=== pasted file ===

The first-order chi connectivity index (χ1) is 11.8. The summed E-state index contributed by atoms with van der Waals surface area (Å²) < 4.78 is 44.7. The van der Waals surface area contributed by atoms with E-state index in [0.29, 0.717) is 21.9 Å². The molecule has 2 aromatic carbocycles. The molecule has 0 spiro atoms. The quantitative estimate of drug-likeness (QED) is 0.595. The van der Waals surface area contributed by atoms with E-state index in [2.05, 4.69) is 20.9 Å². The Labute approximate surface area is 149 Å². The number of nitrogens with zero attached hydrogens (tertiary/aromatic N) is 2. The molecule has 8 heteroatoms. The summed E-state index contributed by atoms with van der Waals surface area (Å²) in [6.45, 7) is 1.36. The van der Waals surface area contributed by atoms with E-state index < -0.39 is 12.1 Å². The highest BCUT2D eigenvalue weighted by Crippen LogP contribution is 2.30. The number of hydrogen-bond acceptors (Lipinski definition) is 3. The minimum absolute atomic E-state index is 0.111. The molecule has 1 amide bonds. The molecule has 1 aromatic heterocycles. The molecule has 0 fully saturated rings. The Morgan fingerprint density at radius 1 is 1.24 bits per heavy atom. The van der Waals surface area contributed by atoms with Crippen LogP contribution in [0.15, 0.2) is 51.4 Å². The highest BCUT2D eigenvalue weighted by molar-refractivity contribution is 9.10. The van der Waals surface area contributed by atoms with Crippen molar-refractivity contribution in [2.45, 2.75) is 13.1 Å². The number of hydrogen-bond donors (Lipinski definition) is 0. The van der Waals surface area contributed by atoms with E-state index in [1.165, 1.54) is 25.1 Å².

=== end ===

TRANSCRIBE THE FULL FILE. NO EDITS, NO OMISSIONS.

The first-order chi connectivity index (χ1) is 11.8. The summed E-state index contributed by atoms with van der Waals surface area (Å²) < 4.78 is 44.7. The van der Waals surface area contributed by atoms with E-state index in [0.29, 0.717) is 21.9 Å². The molecule has 2 aromatic carbocycles. The molecule has 0 spiro atoms. The quantitative estimate of drug-likeness (QED) is 0.595. The van der Waals surface area contributed by atoms with E-state index in [2.05, 4.69) is 20.9 Å². The Labute approximate surface area is 149 Å². The number of nitrogens with zero attached hydrogens (tertiary/aromatic N) is 2. The molecule has 8 heteroatoms. The summed E-state index contributed by atoms with van der Waals surface area (Å²) in [6.45, 7) is 1.36. The van der Waals surface area contributed by atoms with E-state index < -0.39 is 12.1 Å². The highest BCUT2D eigenvalue weighted by Crippen LogP contribution is 2.30. The number of hydrogen-bond acceptors (Lipinski definition) is 3. The minimum absolute atomic E-state index is 0.111. The molecule has 1 amide bonds. The molecule has 1 aromatic heterocycles. The molecule has 0 fully saturated rings. The Morgan fingerprint density at radius 1 is 1.24 bits per heavy atom. The van der Waals surface area contributed by atoms with Crippen LogP contribution in [0.15, 0.2) is 51.4 Å². The highest BCUT2D eigenvalue weighted by molar-refractivity contribution is 9.10. The van der Waals surface area contributed by atoms with Crippen molar-refractivity contribution in [2.45, 2.75) is 13.1 Å². The number of hydrogen-bond donors (Lipinski definition) is 0. The van der Waals surface area contributed by atoms with E-state index in [1.165, 1.54) is 25.1 Å².